I grew up Evangelical Christian, a tradition-based, indeed, slavery-based system in which the ring is an cherished sign.
Lately I’ve been trying to use the Jesus teachings to re-think the world. He discourages vows, as in Matthew 5:33–37, His followers are family, all together. “Whoever does God’s will is my brother and sister and mother,” he says in Mark 3:35.
I like the idea that we’re everything to each other, that we’re family in a way created by spiritual valuations of each other. I don’t think that has much in common with modern marriage, as symbolized by rings.
Could possession-based love be avoided entirely? Antonia George suggests “a shift away from romantic love” points “toward Revolutionary love.” A start might be: not thinking of love in terms of a band of metal.
II might prefer to say to a loved person: I share my freedom with you.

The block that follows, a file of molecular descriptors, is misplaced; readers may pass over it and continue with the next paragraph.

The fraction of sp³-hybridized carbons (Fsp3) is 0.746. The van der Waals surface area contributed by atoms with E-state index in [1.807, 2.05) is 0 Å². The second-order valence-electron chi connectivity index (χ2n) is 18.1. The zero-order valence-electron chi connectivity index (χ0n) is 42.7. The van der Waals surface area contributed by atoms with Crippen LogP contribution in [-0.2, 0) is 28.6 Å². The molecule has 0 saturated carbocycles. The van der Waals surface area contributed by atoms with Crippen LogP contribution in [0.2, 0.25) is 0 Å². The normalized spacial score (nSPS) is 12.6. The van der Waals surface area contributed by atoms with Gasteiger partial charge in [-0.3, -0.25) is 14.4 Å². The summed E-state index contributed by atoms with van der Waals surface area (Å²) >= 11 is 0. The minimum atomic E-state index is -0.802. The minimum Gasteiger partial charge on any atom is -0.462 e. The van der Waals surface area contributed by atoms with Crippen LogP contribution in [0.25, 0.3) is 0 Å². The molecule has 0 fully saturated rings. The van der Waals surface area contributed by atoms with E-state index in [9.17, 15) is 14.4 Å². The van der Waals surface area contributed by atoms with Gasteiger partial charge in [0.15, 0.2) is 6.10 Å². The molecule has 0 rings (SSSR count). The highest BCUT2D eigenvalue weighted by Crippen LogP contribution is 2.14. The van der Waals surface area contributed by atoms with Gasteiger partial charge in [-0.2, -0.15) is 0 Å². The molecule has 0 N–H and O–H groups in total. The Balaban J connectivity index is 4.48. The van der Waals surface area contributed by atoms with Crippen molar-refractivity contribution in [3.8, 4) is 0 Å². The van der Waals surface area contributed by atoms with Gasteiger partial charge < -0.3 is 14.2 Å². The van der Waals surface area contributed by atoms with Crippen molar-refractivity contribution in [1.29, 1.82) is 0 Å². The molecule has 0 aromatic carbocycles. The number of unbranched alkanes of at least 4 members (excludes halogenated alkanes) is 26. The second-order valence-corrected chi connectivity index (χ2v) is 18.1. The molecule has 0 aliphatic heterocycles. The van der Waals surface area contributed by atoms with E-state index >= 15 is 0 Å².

Let’s learn how to love. Nobody taught us how.
Let’s be together now.
And really, the clerics, and the system they oversaw, didn’t know all that much about human togetherness, or self-knowledge, or knowledge of others. If you think about history, and religion, and your parents, they probably mostly knew about playing roles.
Maybe relationships could be about observing and being together? Learning to be human together? A process not characterized as ‘roles’, or governed by tradition.
A relationship would let people leave, because they aren’t owned. It would let them stay if they want to work on being free.
It might be a process that continually focuses and re-focuses on the need to learn to see each other.
Not the overpriced metal on our fingers? — that comes with lots of baggage I’d rather just throw away.